UPDATE 1-Germany to delay truck road toll scheme-sources


(Adds background, details)

BERLIN, July 29 (Reuters) - Germany plans to put back the launch of a new truck road toll system by two months from the end of August until November 1 amid doubts about a smooth start to the scheme, sources close to the project said on Tuesday.

The sources said the delay to the toll would cost the German government around 320 million euros ($368 million) in lost revenues.

The delay comes amid increasing reports of technical problems with the satellite-based tracking equipment used in the planned toll system and follows a decision by the European Union last week to launch a probe into the scheme.

The EU, which is concerned the system will place local firms at an unfair advantage over foreign rivals travelling through Germany, is investigating government plans to compensate German truckers for the extra costs of the new tolls.

A consortium led by DaimlerChrysler and Deutsche Telekom has developed the toll collection system which will apply to trucks weighing more than 12 tonnes.

A spokesman for the Toll Collect consortium said the companies stood by their commitment to supply 150,000 onboard computers by the end of August.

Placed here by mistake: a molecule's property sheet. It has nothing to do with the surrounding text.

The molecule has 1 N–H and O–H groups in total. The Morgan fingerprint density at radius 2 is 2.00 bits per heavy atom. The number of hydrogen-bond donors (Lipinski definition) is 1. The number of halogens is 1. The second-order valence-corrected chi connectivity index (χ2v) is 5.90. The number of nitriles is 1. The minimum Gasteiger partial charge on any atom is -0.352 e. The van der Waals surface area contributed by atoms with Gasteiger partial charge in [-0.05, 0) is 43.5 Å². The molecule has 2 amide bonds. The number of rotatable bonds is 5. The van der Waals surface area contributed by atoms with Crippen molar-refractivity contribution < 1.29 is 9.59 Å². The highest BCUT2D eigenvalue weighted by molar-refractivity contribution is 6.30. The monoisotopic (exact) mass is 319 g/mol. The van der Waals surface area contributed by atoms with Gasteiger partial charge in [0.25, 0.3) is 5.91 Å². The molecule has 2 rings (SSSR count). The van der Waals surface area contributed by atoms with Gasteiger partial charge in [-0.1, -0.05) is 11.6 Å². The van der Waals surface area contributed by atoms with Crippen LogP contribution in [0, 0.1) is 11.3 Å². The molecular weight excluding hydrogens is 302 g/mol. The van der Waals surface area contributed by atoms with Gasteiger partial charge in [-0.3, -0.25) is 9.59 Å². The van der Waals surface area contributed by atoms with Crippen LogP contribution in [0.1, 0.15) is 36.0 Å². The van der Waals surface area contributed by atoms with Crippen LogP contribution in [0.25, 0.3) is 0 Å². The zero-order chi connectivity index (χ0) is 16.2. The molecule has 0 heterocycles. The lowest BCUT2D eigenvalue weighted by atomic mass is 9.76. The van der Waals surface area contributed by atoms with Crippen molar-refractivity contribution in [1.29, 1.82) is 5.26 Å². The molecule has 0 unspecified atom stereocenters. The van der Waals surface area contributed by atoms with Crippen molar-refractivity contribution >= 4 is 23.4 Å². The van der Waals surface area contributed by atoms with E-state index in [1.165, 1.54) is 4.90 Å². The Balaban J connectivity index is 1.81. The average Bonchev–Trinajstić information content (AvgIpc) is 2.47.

No comment was immediately available from the Transport Ministry, which has previously said it expected the plan to go ahead from August 31.

The government estimates that the toll, set at 12.4 cents per kilometre, should yield about 2.8 billion euros ($3.22 billion) per year.

The toll is due to rise to 15 cents later, with current plans foreseeing the country's truckers receiving 600 million euros in government subsidies.

However, this compensation idea has run into opposition from the European Commission which says German firms would be given an unfair advantage.

The Commission, which plans a Europe-wide road toll scheme to be used to help fund rail infrastructure and cut congestion in environmentally sensitive areas, said last week its probe should suspend the launch of the entire road toll scheme.



Follow Us

Sponsored Introduction Continue on to (or wait seconds) ×